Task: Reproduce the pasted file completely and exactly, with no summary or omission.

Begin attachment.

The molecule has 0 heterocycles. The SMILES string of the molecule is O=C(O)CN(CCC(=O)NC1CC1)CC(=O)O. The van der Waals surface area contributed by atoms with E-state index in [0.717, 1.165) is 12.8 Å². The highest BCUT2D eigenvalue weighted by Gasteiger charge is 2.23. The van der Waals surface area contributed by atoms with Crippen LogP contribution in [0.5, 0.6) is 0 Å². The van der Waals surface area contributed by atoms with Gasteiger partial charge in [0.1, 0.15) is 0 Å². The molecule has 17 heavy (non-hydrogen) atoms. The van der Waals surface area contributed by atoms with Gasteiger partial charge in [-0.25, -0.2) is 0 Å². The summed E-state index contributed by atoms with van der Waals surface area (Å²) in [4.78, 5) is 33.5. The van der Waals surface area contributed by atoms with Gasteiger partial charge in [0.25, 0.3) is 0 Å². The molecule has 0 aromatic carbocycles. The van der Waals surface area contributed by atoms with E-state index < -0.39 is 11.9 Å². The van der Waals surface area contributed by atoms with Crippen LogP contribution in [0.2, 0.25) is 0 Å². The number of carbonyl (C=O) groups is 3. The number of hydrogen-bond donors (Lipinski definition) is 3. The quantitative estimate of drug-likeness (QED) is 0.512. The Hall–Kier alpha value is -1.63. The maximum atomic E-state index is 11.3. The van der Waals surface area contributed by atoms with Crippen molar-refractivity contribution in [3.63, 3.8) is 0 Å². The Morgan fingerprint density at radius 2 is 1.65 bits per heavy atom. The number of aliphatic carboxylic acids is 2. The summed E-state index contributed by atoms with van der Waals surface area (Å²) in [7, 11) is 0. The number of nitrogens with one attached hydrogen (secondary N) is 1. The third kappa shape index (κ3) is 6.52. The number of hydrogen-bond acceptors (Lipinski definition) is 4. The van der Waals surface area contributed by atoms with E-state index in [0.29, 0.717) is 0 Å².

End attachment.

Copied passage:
The molecule has 0 heterocycles. The SMILES string of the molecule is O=C(O)CN(CCC(=O)NC1CC1)CC(=O)O. The van der Waals surface area contributed by atoms with E-state index in [0.717, 1.165) is 12.8 Å². The highest BCUT2D eigenvalue weighted by Gasteiger charge is 2.23. The van der Waals surface area contributed by atoms with Crippen LogP contribution in [0.5, 0.6) is 0 Å². The van der Waals surface area contributed by atoms with Gasteiger partial charge in [0.1, 0.15) is 0 Å². The molecule has 17 heavy (non-hydrogen) atoms. The van der Waals surface area contributed by atoms with Gasteiger partial charge in [-0.25, -0.2) is 0 Å². The summed E-state index contributed by atoms with van der Waals surface area (Å²) in [4.78, 5) is 33.5. The van der Waals surface area contributed by atoms with Gasteiger partial charge in [0.25, 0.3) is 0 Å². The molecule has 0 aromatic carbocycles. The van der Waals surface area contributed by atoms with E-state index < -0.39 is 11.9 Å². The van der Waals surface area contributed by atoms with Crippen LogP contribution in [0.2, 0.25) is 0 Å². The number of carbonyl (C=O) groups is 3. The number of hydrogen-bond donors (Lipinski definition) is 3. The quantitative estimate of drug-likeness (QED) is 0.512. The Hall–Kier alpha value is -1.63. The maximum atomic E-state index is 11.3. The van der Waals surface area contributed by atoms with Crippen molar-refractivity contribution in [3.63, 3.8) is 0 Å². The Morgan fingerprint density at radius 2 is 1.65 bits per heavy atom. The number of aliphatic carboxylic acids is 2. The summed E-state index contributed by atoms with van der Waals surface area (Å²) in [7, 11) is 0. The number of nitrogens with one attached hydrogen (secondary N) is 1. The third kappa shape index (κ3) is 6.52. The number of hydrogen-bond acceptors (Lipinski definition) is 4. The van der Waals surface area contributed by atoms with E-state index in [0.29, 0.717) is 0 Å².